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  • £49.20
  • £64.95

    A British Isles Suite - Jonathan Bates

    A British Isles Suite is a musical exploration of poetry from around the British Isles. Each movement takes inspiration from a quote of literature specific to the country in question. The work is written in a symphonic style with a moderately paced opening movement, a slow and expressive second movement, a lively two-part minuet and a grand finale.I - Scotland "When chill November's surley blast, make fields and forest bare" - from Man Was Made To Mourn by Robert BurnsII - Wales "Though lovers be lost, love shall not" - from And Death Shall Have No Dominion by Dylan ThomasIII Isle of Man "Make us free as thy sweet mountain air" - from the Isle of Man National Anthem by William GillIV Ireland "How do we tell the dancer from the dances?" - from Among School Children by William Butler YeatsV England "Be not afraid of greatness" - from Twelfth Night by William ShakespeareA British Isles Suite was selected as the test piece for the 4th Section final of the National Brass Band Championships of Great Britain 2012

    Estimated delivery 5-7 days
  • £25.00

    Dunelm

    Dunelm is the abbreviated for of the Latin word 'Dunelmensis' meaning 'of Durham' and hence also the alias of the Bishop of Durham. The music is inspired by one of the finest gothic cathedrals in England, the great Norman foundation of Durham. As you approach Durham from the south by train the imposing and glorious vision of the cathedral remains as impressive now as it must have been to the twelfth century peasantry it was designed to overawe. The music contrasts two simple themes which start quietly and grow in volume and majesty to a glorious conclusion.

    Estimated delivery 5-7 days

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  • £24.95

    The Pilgrim's Prayer (Brass Band - Score and Parts) - Rouse, Sydney - Ball, Eric

    Introduction - This could hardly be more simple. Inexperienced players may have some little difficulty in intonation, especially as they are starting 'cold', but a useful lesson can be learned in this connection when rehearsing these two bars. Section A - The music is hymn tune-like in character, but it should not become stilted. Close intonation is still a point to study, especially in view of the chromatic nature of some of the harmony. Section B - Aim to secure just balance in the accompanying parts, especially in the second phrase, where the 1st comets may be inclined to treat their moving part as an independent melody rather than part of the 'colour' background. Section C -This is a reprise of the first theme, with a different arrangement. The same comments apply, however. Section D - Here the music becomes more song-like in style, and provides an interesting contrast. The scoring, too, is more varied, and there are a number of points that call for attention. Note that the 1st and 2nd comets and 2nd trombone work as a team throughout; see that the pulsating, syncopated background adds to the movement of the music without giving a jerky effect; the new entries in the fourth and twelfth bars are to be made quite smoothly; and do not allow the texture of the music, especially in the last eight bars of the section, to overshadow the simplicity of the main tune. Section E - Here the first subject appears again. In the arrangement the colour contrasts are quite clear-cut. In order to secure true balance in the fifth and sixth bars, it may be necessary to adjust the amount of tone given by the bass trombone, as this part is not doubled as are the other parts. Section F -This section forms a simple but expressive coda.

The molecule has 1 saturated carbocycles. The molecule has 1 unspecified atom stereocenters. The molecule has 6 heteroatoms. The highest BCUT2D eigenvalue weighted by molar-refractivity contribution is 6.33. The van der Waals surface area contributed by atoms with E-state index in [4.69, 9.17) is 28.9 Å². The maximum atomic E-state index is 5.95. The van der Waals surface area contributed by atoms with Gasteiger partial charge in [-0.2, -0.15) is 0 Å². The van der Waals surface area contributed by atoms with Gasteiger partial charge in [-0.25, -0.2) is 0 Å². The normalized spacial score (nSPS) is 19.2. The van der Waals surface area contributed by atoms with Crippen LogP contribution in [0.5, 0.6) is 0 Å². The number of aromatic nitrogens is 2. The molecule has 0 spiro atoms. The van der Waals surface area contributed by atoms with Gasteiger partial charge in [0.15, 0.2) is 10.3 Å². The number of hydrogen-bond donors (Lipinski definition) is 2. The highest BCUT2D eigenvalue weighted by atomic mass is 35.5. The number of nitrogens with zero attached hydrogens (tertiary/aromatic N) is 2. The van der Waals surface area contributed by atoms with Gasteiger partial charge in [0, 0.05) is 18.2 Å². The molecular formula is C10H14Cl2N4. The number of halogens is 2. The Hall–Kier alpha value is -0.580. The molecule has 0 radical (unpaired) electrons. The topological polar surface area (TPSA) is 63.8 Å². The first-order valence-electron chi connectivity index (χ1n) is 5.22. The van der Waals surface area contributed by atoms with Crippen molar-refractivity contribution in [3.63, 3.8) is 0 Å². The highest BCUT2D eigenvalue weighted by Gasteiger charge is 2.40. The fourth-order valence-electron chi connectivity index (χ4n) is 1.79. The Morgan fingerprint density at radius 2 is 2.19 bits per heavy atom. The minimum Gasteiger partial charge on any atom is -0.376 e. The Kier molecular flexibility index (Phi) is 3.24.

Estimated delivery 12-14 days
  • £12.50

    The Pilgrim's Prayer (Brass Band - Score only) - Rouse, Sydney - Ball, Eric

    Introduction - This could hardly be more simple. Inexperienced players may have some little difficulty in intonation, especially as they are starting 'cold', but a useful lesson can be learned in this connection when rehearsing these two bars. Section A - The music is hymn tune-like in character, but it should not become stilted. Close intonation is still a point to study, especially in view of the chromatic nature of some of the harmony. Section B - Aim to secure just balance in the accompanying parts, especially in the second phrase, where the 1st comets may be inclined to treat their moving part as an independent melody rather than part of the 'colour' background. Section C -This is a reprise of the first theme, with a different arrangement. The same comments apply, however. Section D - Here the music becomes more song-like in style, and provides an interesting contrast. The scoring, too, is more varied, and there are a number of points that call for attention. Note that the 1st and 2nd comets and 2nd trombone work as a team throughout; see that the pulsating, syncopated background adds to the movement of the music without giving a jerky effect; the new entries in the fourth and twelfth bars are to be made quite smoothly; and do not allow the texture of the music, especially in the last eight bars of the section, to overshadow the simplicity of the main tune. Section E - Here the first subject appears again. In the arrangement the colour contrasts are quite clear-cut. In order to secure true balance in the fifth and sixth bars, it may be necessary to adjust the amount of tone given by the bass trombone, as this part is not doubled as are the other parts. Section F -This section forms a simple but expressive coda.

    Estimated delivery 12-14 days